Prosecutors said Nelson failed to follow his training by not using de-escalation techniques, not waiting for backup, and not using the Taser he was carrying instead.

A lawyer representing Nelson did not immediately respond to Insider's request for comment, but a statement from Nelson alleged that Sarey had repeatedly tried to grab his gun.

Some Germans Will Be Happy to See U.S. Troops Leave

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STUTTGART, Germany—President Donald Trump’s decision last month to cut the U.S. deployment in Germany by nearly 12,000 troops angered many Germans, who viewed it as petty score-settling by Washington that could harm local businesses operating near U.S. bases.

In left-wing circles, some political figures and activists say the U.S. bases on German soil, including U.S. Africa Command—known by its acronym Africom—in Stuttgart, have made Germany complicit in the U.S. drone wars in Africa and elsewhere that have killed not just militants but many civilians.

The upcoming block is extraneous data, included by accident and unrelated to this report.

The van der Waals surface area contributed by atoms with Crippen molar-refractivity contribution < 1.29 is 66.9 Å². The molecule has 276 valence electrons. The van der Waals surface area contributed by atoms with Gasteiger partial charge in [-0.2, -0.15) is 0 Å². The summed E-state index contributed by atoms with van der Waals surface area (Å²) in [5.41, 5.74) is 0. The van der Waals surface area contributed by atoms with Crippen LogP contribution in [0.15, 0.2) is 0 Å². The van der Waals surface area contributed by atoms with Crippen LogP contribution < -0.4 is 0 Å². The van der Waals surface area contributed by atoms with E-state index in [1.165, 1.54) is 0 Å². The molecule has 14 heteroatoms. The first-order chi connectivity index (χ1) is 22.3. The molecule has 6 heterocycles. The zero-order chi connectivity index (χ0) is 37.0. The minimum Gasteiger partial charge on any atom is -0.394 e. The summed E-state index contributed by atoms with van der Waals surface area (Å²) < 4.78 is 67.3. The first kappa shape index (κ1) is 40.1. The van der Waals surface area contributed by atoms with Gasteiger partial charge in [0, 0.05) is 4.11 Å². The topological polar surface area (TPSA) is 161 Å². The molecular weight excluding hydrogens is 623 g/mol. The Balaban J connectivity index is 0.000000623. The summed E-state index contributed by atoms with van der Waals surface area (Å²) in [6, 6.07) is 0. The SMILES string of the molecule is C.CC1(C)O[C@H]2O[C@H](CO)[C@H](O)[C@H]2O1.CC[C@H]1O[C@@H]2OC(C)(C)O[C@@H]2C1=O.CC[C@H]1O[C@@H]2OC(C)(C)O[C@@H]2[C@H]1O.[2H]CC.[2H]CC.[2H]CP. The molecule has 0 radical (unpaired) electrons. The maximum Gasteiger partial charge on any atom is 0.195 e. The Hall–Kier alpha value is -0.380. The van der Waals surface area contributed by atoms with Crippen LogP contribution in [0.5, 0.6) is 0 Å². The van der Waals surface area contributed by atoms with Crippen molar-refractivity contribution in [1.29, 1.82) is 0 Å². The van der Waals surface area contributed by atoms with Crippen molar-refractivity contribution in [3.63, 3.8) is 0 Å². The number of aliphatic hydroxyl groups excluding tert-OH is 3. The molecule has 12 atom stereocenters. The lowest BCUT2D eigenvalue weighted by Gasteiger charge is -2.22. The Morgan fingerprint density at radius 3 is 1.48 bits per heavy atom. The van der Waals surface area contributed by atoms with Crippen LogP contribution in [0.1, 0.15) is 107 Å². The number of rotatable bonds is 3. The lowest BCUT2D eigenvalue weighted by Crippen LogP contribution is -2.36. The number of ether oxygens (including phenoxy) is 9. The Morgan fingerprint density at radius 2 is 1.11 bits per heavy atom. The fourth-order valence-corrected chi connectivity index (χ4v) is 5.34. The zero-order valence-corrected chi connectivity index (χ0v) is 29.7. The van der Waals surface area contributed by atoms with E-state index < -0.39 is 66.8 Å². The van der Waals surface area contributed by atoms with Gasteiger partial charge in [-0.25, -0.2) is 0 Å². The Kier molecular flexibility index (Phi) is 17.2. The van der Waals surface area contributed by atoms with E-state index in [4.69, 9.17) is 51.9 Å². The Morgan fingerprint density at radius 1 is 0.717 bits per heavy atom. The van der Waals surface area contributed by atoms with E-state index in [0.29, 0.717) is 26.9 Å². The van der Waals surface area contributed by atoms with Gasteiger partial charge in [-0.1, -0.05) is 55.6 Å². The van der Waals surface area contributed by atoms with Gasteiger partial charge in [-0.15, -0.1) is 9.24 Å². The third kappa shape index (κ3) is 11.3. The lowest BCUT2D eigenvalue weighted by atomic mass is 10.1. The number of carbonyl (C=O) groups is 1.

“It’s good that Africom is leaving,” said one of those politicians, Tobias Pflüger, a parliament member from the left-wing Die Linke party.

“Germany should not be involved with such crimes. Considering what is happening in Somalia, it’s more than cynical how some are worried about the withdrawal’s economic impacts,” he told Foreign Policy.

U.S. Defense Secretary Mark Esper announced in late July that the United States would relocate some units to Belgium and Italy, reducing the American troop presence in Germany from 36,000 to 24,000. The redeployment is expected to take months to implement, with 6,400 troops returning to the United States and the rest remaining in Europe.

Don’t Discount the Dollar Yet